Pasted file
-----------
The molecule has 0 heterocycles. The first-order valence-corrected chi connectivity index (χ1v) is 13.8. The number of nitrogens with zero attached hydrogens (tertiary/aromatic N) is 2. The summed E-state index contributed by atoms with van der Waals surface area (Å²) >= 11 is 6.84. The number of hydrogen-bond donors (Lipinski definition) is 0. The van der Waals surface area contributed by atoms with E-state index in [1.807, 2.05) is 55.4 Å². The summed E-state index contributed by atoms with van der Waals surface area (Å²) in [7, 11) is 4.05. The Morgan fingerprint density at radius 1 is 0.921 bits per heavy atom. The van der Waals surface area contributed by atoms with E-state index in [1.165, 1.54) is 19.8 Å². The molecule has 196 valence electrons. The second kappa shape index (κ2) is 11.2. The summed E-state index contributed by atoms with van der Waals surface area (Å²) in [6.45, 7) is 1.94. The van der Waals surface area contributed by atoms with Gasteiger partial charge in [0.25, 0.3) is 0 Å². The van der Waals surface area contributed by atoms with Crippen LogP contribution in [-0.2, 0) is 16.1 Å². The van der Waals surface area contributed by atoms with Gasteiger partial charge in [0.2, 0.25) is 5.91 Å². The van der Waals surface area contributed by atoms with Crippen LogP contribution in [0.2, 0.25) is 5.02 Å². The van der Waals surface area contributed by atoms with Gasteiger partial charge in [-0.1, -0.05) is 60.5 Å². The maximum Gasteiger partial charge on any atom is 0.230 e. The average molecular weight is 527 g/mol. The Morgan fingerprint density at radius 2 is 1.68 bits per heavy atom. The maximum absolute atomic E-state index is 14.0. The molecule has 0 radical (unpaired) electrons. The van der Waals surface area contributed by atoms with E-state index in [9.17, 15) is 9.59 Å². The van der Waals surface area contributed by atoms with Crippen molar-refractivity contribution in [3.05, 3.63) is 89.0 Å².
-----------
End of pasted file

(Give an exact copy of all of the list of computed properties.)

The molecule has 0 heterocycles. The first-order valence-corrected chi connectivity index (χ1v) is 13.8. The number of nitrogens with zero attached hydrogens (tertiary/aromatic N) is 2. The summed E-state index contributed by atoms with van der Waals surface area (Å²) >= 11 is 6.84. The number of hydrogen-bond donors (Lipinski definition) is 0. The van der Waals surface area contributed by atoms with E-state index in [1.807, 2.05) is 55.4 Å². The summed E-state index contributed by atoms with van der Waals surface area (Å²) in [7, 11) is 4.05. The Morgan fingerprint density at radius 1 is 0.921 bits per heavy atom. The van der Waals surface area contributed by atoms with E-state index in [1.165, 1.54) is 19.8 Å². The molecule has 196 valence electrons. The second kappa shape index (κ2) is 11.2. The summed E-state index contributed by atoms with van der Waals surface area (Å²) in [6.45, 7) is 1.94. The van der Waals surface area contributed by atoms with Gasteiger partial charge in [0.25, 0.3) is 0 Å². The van der Waals surface area contributed by atoms with Crippen LogP contribution in [-0.2, 0) is 16.1 Å². The van der Waals surface area contributed by atoms with Gasteiger partial charge in [0.2, 0.25) is 5.91 Å². The van der Waals surface area contributed by atoms with Crippen LogP contribution in [0.2, 0.25) is 5.02 Å². The van der Waals surface area contributed by atoms with Gasteiger partial charge in [-0.1, -0.05) is 60.5 Å². The maximum Gasteiger partial charge on any atom is 0.230 e. The average molecular weight is 527 g/mol. The Morgan fingerprint density at radius 2 is 1.68 bits per heavy atom. The maximum absolute atomic E-state index is 14.0. The molecule has 0 radical (unpaired) electrons. The van der Waals surface area contributed by atoms with E-state index in [9.17, 15) is 9.59 Å². The van der Waals surface area contributed by atoms with Crippen molar-refractivity contribution in [3.05, 3.63) is 89.0 Å².